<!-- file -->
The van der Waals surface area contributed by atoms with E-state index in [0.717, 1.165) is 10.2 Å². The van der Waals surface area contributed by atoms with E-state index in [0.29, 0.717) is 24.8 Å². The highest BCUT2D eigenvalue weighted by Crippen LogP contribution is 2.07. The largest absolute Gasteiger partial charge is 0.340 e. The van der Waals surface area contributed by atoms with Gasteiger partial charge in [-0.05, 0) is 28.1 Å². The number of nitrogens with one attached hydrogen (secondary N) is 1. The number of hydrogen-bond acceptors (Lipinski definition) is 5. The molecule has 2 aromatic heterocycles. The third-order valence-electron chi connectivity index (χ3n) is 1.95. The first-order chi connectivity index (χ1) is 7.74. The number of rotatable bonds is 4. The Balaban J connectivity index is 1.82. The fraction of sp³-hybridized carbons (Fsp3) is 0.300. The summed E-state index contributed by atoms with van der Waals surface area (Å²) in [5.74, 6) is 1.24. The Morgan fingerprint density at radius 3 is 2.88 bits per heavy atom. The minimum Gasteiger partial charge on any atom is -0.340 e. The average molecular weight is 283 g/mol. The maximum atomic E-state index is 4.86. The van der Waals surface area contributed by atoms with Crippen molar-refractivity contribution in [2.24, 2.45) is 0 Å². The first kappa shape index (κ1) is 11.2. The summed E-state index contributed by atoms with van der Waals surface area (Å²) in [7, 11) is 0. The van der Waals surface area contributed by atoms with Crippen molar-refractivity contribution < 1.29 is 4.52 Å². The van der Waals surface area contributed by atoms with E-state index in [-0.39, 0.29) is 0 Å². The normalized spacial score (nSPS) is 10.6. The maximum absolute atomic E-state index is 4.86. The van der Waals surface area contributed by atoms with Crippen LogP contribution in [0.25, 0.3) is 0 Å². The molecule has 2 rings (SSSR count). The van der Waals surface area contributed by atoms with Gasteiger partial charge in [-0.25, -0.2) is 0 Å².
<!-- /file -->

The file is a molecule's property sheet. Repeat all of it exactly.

The van der Waals surface area contributed by atoms with E-state index in [0.717, 1.165) is 10.2 Å². The van der Waals surface area contributed by atoms with E-state index in [0.29, 0.717) is 24.8 Å². The highest BCUT2D eigenvalue weighted by Crippen LogP contribution is 2.07. The largest absolute Gasteiger partial charge is 0.340 e. The van der Waals surface area contributed by atoms with Gasteiger partial charge in [-0.05, 0) is 28.1 Å². The number of nitrogens with one attached hydrogen (secondary N) is 1. The number of hydrogen-bond acceptors (Lipinski definition) is 5. The molecule has 2 aromatic heterocycles. The third-order valence-electron chi connectivity index (χ3n) is 1.95. The first-order chi connectivity index (χ1) is 7.74. The number of rotatable bonds is 4. The Balaban J connectivity index is 1.82. The fraction of sp³-hybridized carbons (Fsp3) is 0.300. The summed E-state index contributed by atoms with van der Waals surface area (Å²) in [5.74, 6) is 1.24. The Morgan fingerprint density at radius 3 is 2.88 bits per heavy atom. The minimum Gasteiger partial charge on any atom is -0.340 e. The average molecular weight is 283 g/mol. The maximum atomic E-state index is 4.86. The van der Waals surface area contributed by atoms with Crippen molar-refractivity contribution in [2.24, 2.45) is 0 Å². The first kappa shape index (κ1) is 11.2. The summed E-state index contributed by atoms with van der Waals surface area (Å²) in [7, 11) is 0. The van der Waals surface area contributed by atoms with Crippen molar-refractivity contribution < 1.29 is 4.52 Å². The van der Waals surface area contributed by atoms with E-state index in [-0.39, 0.29) is 0 Å². The normalized spacial score (nSPS) is 10.6. The maximum absolute atomic E-state index is 4.86. The van der Waals surface area contributed by atoms with Crippen LogP contribution in [0.25, 0.3) is 0 Å². The molecule has 2 rings (SSSR count). The van der Waals surface area contributed by atoms with Gasteiger partial charge in [-0.25, -0.2) is 0 Å².